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Durham University

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Staff Profile

Dr Logan Williams

PhD Student & Teaching Assistant in the Department of Theology and Religion

Contact Dr Logan Williams (email at

Current Research

Twentieth-century scholarship on ancient Judaism often insisted that, in contrast to other Ancient Near Eastern cultures, Judaism was an anti-visual and essentially auditory religion. In the last two decades, however, scholars have reevaluated this view, drawing on the insights of Visual Studies to elucidate ancient Jewish discourses of sight, visuality, and aesthetics. My project extends the implications of this aesthetic turn by combining the disciplines of Classics, Ancient Near Eastern Studies, and Jewish studies, while deploying analytical categories from Visual Studies and Memory Studies, to trace the reception of the clothing of Israel's high priest. How did Jewish authors in diverse times and places attribute deep religious, cultural, and even political significance to the appearance and clothing of the high priest? This project, entitled The Appearance of Israel's High Priest: Clothing, Visuality, and Memory in EarlyJudaism, elucidates the multifaceted reception of the high priestly clothing in Jewish lierature from the Hellenistic period (late 4th century BCE) until the 8th century CE. Addressing the common misperception that Judaism is an anti-iconic religion, I show how these texts help us recover the visual world of early Judaism and draw out the methodological and interpretative implications both within and outside Jewish Studies.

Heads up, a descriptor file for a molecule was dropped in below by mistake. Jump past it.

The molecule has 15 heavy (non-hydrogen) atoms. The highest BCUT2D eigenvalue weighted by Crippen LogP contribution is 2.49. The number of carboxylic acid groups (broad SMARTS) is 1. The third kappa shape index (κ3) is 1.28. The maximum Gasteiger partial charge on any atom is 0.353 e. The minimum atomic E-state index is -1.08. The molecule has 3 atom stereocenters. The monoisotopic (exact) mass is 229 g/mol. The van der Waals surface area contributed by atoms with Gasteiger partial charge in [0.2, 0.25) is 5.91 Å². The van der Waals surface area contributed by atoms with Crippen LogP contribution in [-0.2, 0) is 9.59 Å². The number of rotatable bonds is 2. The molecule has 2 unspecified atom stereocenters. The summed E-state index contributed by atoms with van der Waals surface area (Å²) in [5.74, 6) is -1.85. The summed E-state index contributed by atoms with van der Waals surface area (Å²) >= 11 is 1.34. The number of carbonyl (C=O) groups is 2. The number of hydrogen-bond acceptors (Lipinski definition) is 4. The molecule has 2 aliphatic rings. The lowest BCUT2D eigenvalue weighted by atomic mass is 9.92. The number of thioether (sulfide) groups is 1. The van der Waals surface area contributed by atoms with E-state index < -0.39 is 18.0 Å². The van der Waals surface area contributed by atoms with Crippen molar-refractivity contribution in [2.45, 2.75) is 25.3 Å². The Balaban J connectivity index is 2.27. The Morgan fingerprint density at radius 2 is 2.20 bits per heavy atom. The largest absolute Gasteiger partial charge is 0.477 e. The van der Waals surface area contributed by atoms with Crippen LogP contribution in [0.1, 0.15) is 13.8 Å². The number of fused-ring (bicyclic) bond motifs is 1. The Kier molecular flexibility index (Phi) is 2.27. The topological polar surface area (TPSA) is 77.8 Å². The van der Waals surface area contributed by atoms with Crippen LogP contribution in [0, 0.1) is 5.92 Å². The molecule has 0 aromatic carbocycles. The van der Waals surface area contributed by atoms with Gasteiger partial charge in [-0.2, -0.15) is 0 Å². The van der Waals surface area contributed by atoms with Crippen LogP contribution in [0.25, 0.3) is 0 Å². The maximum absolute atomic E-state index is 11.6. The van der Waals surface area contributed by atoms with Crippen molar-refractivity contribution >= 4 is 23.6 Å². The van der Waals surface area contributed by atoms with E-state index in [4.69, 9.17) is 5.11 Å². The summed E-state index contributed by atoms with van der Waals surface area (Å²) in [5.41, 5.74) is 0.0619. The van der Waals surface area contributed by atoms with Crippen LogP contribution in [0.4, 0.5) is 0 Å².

This research is the subject of a paper I delivered at the 2019 annual meeting of the Society of Biblical Literature. It is entitled 'Aesthetic Divine Encounter: Ben Sira’s Ekphrasis on Simon ben Onias in Light of Greco-Roman Epiphanic Strategies'. The abstract is available to read here.

I am also co-authoring a volume on the Coptic manuscripts of Ben Sira (also known as Sirach or Ecclesiasticus), exploring what these manuscripts tell us about the transmission, interpretation, and use of Ben Sira in late antique Egypt.

Doctoral Thesis

In my doctoral thesis, entitled Love, Self Gift, and the Incarnation: Christology and Ethics in Galatians in the Context of Pauline Theology and Greco-Roman Philosophy, I argued against the notion that Paul's configuration of prosocial behaviour (love) starkly deviated from the Greco-Roman philosophical/ethical tradition. Whereas it is often asserted that Paul's 'selfless' or 'self-sacrificial' love-ethic ('Agape') subverts the essentially 'self-interested' Greco-Roman ethicists ('Eros'), I contended that neither Paul nor these philosophers can be properly interpreted within the modern dichotomy between altruism and egoism. After providing a fresh reading of four key philosophers (Plato, Aristotle, Seneca, and Cicero), I used Galatians as a test case to explore Paul's christology and ethics as idealising not self-sacrifice but rather shared selfhood. On the basis of his incarnational christology, Paul encourages believers not to deny self-interest but rather to avoid setting the self in competition with others; his ideal for loving relationships is that the interests of the community would become essentially shared.

Research Interests

  • Priesthood in Early Judaism
  • Visual Studies
  • Jewish Apocalyptic Literature
  • Letters of Paul
  • Early Christian Ethics


Edited book

Chapter in book

Journal Article